From the virtual coup d’état that deposed Maldives’ first democratically elected president to the undermining of an elected but toothless government in Pakistan by its Supreme Court, South Asia is witnessing a backsliding on democratic advances, just as the democratic awakening triggered by the “Arab Spring” movements has brought not democratic empowerment but more human-rights abuses in much of the Arab world.
The recent abortive coup attempt in Bangladesh has served as a warning that the world’s seventh most-populous country — while struggling to remain a democracy — is vulnerable to renewed army intervention. In its four-decade-long history, Bangladesh has experienced 23 coup attempts — some successful.
The forced resignation at gunpoint of its president, Mohamed Nasheed, a week ago has made the Maldives the third country in the region after Nepal and Sri Lanka where a democratic transition has gone wrong. The Maldives now seems in for prolonged instability.
A fourth country, Pakistan, has yet to begin a genuine democratic transition because the army chief remains its effective ruler. How can democratization begin if Pakistan’s army and Inter-Services Intelligence stay outside civilian oversight and decisive power remains with military generals?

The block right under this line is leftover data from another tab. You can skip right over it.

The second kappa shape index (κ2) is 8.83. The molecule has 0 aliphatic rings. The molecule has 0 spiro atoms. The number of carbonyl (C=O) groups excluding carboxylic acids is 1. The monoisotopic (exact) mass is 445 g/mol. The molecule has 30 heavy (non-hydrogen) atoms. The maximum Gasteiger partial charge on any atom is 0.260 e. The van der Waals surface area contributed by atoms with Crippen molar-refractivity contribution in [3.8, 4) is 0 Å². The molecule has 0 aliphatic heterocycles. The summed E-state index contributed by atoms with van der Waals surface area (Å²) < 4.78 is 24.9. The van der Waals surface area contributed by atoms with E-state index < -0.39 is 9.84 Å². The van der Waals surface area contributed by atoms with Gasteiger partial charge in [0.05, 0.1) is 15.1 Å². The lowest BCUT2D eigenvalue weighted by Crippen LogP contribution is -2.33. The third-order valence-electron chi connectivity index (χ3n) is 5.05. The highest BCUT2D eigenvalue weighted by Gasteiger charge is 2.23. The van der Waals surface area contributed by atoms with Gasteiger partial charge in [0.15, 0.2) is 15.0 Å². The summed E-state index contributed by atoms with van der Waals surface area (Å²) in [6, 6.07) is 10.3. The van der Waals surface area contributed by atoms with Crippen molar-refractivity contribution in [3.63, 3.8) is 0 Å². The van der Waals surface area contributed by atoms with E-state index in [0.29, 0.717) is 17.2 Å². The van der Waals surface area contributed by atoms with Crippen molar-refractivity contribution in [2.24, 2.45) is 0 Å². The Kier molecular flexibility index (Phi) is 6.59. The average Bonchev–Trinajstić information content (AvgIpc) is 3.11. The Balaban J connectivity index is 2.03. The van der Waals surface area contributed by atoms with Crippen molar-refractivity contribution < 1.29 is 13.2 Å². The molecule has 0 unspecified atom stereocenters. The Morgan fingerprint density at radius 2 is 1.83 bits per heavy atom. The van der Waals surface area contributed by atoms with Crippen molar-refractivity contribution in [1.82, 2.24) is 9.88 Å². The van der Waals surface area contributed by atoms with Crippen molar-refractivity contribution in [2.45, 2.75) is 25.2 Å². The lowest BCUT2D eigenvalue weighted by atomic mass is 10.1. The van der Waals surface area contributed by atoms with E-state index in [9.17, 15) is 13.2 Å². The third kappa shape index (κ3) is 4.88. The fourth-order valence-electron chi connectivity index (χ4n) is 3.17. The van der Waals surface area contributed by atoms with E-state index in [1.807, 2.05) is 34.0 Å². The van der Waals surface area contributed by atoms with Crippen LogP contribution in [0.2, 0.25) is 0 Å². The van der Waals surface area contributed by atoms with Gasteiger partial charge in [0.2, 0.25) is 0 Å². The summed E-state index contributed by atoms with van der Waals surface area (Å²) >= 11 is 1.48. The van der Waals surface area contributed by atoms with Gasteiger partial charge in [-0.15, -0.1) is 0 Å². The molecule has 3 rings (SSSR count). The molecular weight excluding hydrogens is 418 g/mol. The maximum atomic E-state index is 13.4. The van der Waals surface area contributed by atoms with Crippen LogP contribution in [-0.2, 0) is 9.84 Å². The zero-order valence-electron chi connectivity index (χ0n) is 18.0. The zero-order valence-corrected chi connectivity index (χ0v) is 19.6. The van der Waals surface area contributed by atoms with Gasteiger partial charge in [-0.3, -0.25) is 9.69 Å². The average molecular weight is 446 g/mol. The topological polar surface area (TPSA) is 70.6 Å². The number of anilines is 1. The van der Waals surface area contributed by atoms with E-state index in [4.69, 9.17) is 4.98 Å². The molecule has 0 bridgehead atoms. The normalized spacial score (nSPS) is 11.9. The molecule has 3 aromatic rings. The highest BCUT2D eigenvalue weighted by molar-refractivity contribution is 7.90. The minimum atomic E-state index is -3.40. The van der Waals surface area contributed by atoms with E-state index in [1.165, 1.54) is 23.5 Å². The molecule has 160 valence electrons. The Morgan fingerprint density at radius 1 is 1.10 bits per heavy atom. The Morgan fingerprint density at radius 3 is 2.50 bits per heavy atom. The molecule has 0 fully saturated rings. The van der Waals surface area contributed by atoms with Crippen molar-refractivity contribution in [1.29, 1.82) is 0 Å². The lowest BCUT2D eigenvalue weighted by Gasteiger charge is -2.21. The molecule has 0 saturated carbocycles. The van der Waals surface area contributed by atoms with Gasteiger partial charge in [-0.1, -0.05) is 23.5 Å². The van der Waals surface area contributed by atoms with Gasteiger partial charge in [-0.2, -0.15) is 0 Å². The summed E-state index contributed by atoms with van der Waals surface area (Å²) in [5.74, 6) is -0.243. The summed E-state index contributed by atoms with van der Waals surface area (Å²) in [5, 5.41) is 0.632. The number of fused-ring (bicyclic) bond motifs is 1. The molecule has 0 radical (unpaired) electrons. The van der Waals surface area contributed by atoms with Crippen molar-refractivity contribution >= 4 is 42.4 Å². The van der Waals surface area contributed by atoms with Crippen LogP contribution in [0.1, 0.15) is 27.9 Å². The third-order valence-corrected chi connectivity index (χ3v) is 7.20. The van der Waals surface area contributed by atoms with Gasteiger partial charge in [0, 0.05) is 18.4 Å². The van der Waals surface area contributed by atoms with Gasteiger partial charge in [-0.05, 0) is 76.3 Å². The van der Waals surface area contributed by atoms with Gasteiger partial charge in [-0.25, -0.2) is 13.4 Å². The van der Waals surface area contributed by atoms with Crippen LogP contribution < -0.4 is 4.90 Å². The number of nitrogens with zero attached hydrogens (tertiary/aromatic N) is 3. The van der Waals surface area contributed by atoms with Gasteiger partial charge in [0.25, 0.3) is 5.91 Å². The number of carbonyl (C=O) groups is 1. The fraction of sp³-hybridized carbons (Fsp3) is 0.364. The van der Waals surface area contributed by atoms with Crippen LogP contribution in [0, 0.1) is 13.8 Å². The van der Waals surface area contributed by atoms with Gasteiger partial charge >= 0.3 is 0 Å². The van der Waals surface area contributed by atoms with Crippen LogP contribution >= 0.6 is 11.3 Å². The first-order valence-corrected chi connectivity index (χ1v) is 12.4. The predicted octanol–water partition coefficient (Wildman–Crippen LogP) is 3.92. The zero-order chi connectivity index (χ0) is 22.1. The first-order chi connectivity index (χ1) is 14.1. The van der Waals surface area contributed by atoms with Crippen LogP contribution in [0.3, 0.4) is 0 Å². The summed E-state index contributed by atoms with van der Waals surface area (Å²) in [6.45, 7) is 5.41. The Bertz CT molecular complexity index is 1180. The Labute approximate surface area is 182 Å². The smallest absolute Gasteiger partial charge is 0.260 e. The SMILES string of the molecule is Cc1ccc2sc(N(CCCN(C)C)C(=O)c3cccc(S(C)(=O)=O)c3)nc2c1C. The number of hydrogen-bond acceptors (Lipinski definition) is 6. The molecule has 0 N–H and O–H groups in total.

To make matters worse, Pakistan’s Supreme Court seems to be playing the army’s game in moving to ease the prime minister out of office. A constitutional coup, instead of a military coup, will be a win-win situation for the army and ISI, allowing them to rule from behind the curtain through a more-pliable government, on which all the blame can be pinned for the violence and economic mess.
Sri Lanka’s human-rights situation under President Mahinda Rajapaksa’s quasi-dictatorship continues to evoke international concern. Reversing the militarization of society, ending the control of information as an instrument of state policy, and promoting political and ethnic reconciliation remain daunting tasks in Sri Lanka.
The end of the 26-year civil war actually has emboldened Rajapaksa to step up attempts to fashion a mono-ethnic identity for a multiethnic Sri Lanka. This has important strategic implications for India in terms of the plight of Tamil civilians, refugee flows, and the potential for renewed civil strife.
In Nepal — a strategic buffer between India and restive Tibet, where China says it is launching a “war against secessionist sabotage” — the political disarray persists, with parties continuing to bicker over a new constitution. Nepal remains in danger of becoming a failed state, a development that will have major implications for India’s security.
More broadly, the political developments in the region underscore that regular elections, as in Pakistan or Sri Lanka, are no measure of progress on democratic transition. Genuine democratic empowerment at the grassroots demands more than the holding of elections.